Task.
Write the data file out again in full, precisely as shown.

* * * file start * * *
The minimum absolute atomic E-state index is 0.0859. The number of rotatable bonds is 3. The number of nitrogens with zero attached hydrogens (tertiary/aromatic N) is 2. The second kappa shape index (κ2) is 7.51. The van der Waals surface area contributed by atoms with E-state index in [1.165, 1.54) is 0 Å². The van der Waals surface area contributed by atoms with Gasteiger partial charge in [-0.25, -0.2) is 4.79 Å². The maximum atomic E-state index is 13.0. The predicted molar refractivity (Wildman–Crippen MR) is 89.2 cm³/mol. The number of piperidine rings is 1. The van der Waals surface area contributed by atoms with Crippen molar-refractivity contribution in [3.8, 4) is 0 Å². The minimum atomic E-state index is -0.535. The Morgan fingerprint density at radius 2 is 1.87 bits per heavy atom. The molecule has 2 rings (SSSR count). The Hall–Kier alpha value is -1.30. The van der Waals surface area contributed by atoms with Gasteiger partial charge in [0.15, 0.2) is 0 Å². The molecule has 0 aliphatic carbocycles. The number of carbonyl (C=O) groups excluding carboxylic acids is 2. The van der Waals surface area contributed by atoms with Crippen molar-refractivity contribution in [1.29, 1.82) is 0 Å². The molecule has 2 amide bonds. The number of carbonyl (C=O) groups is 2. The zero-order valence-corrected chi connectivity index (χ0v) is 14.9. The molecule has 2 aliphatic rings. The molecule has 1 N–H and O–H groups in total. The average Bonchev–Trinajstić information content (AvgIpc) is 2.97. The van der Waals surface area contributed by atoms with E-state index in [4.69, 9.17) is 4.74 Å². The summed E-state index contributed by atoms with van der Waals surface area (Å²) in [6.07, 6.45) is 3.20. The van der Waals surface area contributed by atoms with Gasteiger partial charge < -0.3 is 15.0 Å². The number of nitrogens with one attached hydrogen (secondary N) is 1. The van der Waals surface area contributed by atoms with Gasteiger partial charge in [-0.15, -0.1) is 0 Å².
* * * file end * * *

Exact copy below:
The minimum absolute atomic E-state index is 0.0859. The number of rotatable bonds is 3. The number of nitrogens with zero attached hydrogens (tertiary/aromatic N) is 2. The second kappa shape index (κ2) is 7.51. The van der Waals surface area contributed by atoms with E-state index in [1.165, 1.54) is 0 Å². The van der Waals surface area contributed by atoms with Gasteiger partial charge in [-0.25, -0.2) is 4.79 Å². The maximum atomic E-state index is 13.0. The predicted molar refractivity (Wildman–Crippen MR) is 89.2 cm³/mol. The number of piperidine rings is 1. The van der Waals surface area contributed by atoms with Crippen molar-refractivity contribution in [3.8, 4) is 0 Å². The minimum atomic E-state index is -0.535. The Morgan fingerprint density at radius 2 is 1.87 bits per heavy atom. The molecule has 2 rings (SSSR count). The Hall–Kier alpha value is -1.30. The van der Waals surface area contributed by atoms with Gasteiger partial charge in [0.15, 0.2) is 0 Å². The molecule has 0 aliphatic carbocycles. The number of carbonyl (C=O) groups excluding carboxylic acids is 2. The van der Waals surface area contributed by atoms with Crippen molar-refractivity contribution in [1.29, 1.82) is 0 Å². The molecule has 2 amide bonds. The number of carbonyl (C=O) groups is 2. The zero-order valence-corrected chi connectivity index (χ0v) is 14.9. The molecule has 2 aliphatic rings. The molecule has 1 N–H and O–H groups in total. The average Bonchev–Trinajstić information content (AvgIpc) is 2.97. The van der Waals surface area contributed by atoms with E-state index in [4.69, 9.17) is 4.74 Å². The summed E-state index contributed by atoms with van der Waals surface area (Å²) in [6.07, 6.45) is 3.20. The van der Waals surface area contributed by atoms with Gasteiger partial charge < -0.3 is 15.0 Å². The number of nitrogens with one attached hydrogen (secondary N) is 1. The van der Waals surface area contributed by atoms with Gasteiger partial charge in [-0.15, -0.1) is 0 Å².